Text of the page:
How to write complex MySQL queries?

March 26th, 2020

Advanced queries aimed to solve complex tasks or multiple tasks constitute an essential part of any database administrator or developer job. MySQL complex queries must be handled with the utmost seriousness since inaccurate MySQL code or poorly performing scripts can cause severe bugs and application failures. 

What is a complex MySQL query?

Complex MySQL queries search data using more than one parameter and may comprise a combination of several joins across multiple tables and quite a few nested subqueries (queries nested within another query). Complex queries also frequently involve heavy use of AND and OR clauses.

Complex queries are typically used to retrieve complex data from multiple tables. Advanced queries can also be used for reporting, joining multiple tables, nesting queries, and transaction locking.

Complex MySQL query with multiple SELECT statements

For analytical purposes, it’s often necessary to fetch data from several different tables to form a single result table. Thus, complex MySQL queries with multiple SELECT statements are the most common advanced queries used by DBAs and developers. When you combine the results of multiple SELECT statements, you can choose what to include in the result table. This is exactly what makes them so popular.

Example of how to build complex MySQL queries in dbForge Studio for MySQL

Writing advanced queries can be intimidating and somewhat confusing to a MySQL novice. That’s where dbForge Studio for MySQL comes into help. Its cutting-edge Query Builder functionality comprises an easy-to-learn-and-operate visual query designer that lets you create MySQL queries without manual coding.

Step 1. Enabling Query Builder

To start working with Query Builder, select it from the SQL Development tools list on the Start page of the Studio.

Step 2. Adding tables to the query

To add tables and views to the query, simply drag-and-drop them from the Database Explorer tree to the query diagram. Alternatively, you can right-click the required tables in the Database Explorer, click the Send To command from the context menu and then select Query Builder.

Adding tables to the query

Step 3. Creating subqueries

dbForge Studio offers full support for subqueries in all SELECT statement clauses. Each subquery can have its own subqueries. When you create a subquery or open it for visual editing, a subquery tab of the query document appears. Using these tabs, you can easily navigate between subqueries.

To create a subquery, right-click the diagram body and select Create Subquery command from the context menu.

Creating subqueries

Step 4. Creating JOINs between the tables

dbForge Studio for MySQL allows you to visually create the following JOINs: INNER, LEFT OUTER, RIGHT OUTER, NATURAL, and CROSS JOIN. You can also easily set quite complex conditions for a join of any kind.

Joins are automatically created when a table with a foreign key and its referenced table are placed on the diagram. To add a join, navigate to the Joins tab of the tabbed editor and click the Add button on the top of the tree node. A new empty join with an empty condition will appear. Click the Enter table name field and specify the join tables. Then set the type of the join by clicking the red-colored text link and selecting a required item from the context menu. You can also remove a join by clicking this button.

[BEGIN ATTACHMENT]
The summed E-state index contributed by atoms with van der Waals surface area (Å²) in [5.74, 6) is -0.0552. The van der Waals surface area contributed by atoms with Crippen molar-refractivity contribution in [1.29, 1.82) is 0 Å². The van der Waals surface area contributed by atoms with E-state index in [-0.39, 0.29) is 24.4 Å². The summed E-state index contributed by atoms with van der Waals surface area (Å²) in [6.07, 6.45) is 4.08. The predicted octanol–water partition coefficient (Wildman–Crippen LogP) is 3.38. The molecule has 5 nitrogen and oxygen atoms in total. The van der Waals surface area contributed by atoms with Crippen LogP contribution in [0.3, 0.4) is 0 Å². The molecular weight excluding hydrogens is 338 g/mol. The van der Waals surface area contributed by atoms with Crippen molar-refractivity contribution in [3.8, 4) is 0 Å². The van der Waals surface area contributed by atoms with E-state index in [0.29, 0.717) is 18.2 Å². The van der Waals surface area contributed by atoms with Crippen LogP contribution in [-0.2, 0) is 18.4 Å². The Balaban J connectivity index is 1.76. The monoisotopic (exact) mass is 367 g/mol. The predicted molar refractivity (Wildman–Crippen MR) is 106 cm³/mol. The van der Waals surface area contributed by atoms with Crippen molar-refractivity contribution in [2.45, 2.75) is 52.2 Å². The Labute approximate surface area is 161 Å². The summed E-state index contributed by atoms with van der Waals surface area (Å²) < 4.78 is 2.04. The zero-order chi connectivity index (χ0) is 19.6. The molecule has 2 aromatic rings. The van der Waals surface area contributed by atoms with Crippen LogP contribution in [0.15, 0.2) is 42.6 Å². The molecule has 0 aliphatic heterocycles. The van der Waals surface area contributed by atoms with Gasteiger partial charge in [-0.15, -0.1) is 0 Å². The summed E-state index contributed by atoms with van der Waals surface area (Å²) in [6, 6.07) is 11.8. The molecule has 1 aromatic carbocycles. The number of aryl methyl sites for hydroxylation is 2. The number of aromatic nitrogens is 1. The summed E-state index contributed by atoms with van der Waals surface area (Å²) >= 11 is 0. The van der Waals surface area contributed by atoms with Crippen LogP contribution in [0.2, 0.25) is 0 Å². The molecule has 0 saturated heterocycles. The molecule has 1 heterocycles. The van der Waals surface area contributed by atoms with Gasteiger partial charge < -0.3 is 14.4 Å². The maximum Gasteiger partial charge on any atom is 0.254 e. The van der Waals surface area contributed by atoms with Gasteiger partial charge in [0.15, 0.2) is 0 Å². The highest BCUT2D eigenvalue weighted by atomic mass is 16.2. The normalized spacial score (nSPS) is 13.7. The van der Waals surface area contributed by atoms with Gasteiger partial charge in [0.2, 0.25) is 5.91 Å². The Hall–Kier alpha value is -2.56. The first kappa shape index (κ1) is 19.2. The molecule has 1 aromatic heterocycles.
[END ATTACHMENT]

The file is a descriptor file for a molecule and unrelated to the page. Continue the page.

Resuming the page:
Creating JOINS

Step 5. Building WHERE or HAVING clauses if necessary

When retrieving data, you may need to filter or exclude the records. And the best way to achieve that is to use WHERE and HAVING clauses. 

To build WHERE and\or HAVING clauses, navigate to the corresponding tabs and make the necessary adjustments using the intuitive interface.

Creating WHERE and\or HAVING clause

Step 6. Creating GROUP BY or ORDER BY clauses

GROUP BY and ORDER BY clauses are used to organize the output data. To create those clauses, navigate to the relevant tab and select columns for sorting.

Creating GROUP BY or ORDER BY clauses

Step 7. Viewing and executing the query

After you’ve made all the necessary adjustments switch to the Text view to inspect the automatically generated query. If you’re satisfied with the result, click the Execute button on the main toolbar to run the script.

Viewing and executing the query

Step 8. Analyzing the result

The query result will be displayed immediately for you to analyze. The Data Editor functionality built into dbForge Studio for MySQL allows manipulating data in the most convenient way.

Query result

Conclusion

When it comes to building complex MySQL queries, working with subqueries, clauses and conditions might seem to be strenuous especially for beginners. The Query Builder functionality that comes with dbForge Studio for MySQL is bound to take away that pain. Intuitive and well-designed GUI significantly simplifies building complex queries and managing JOIN conditions.

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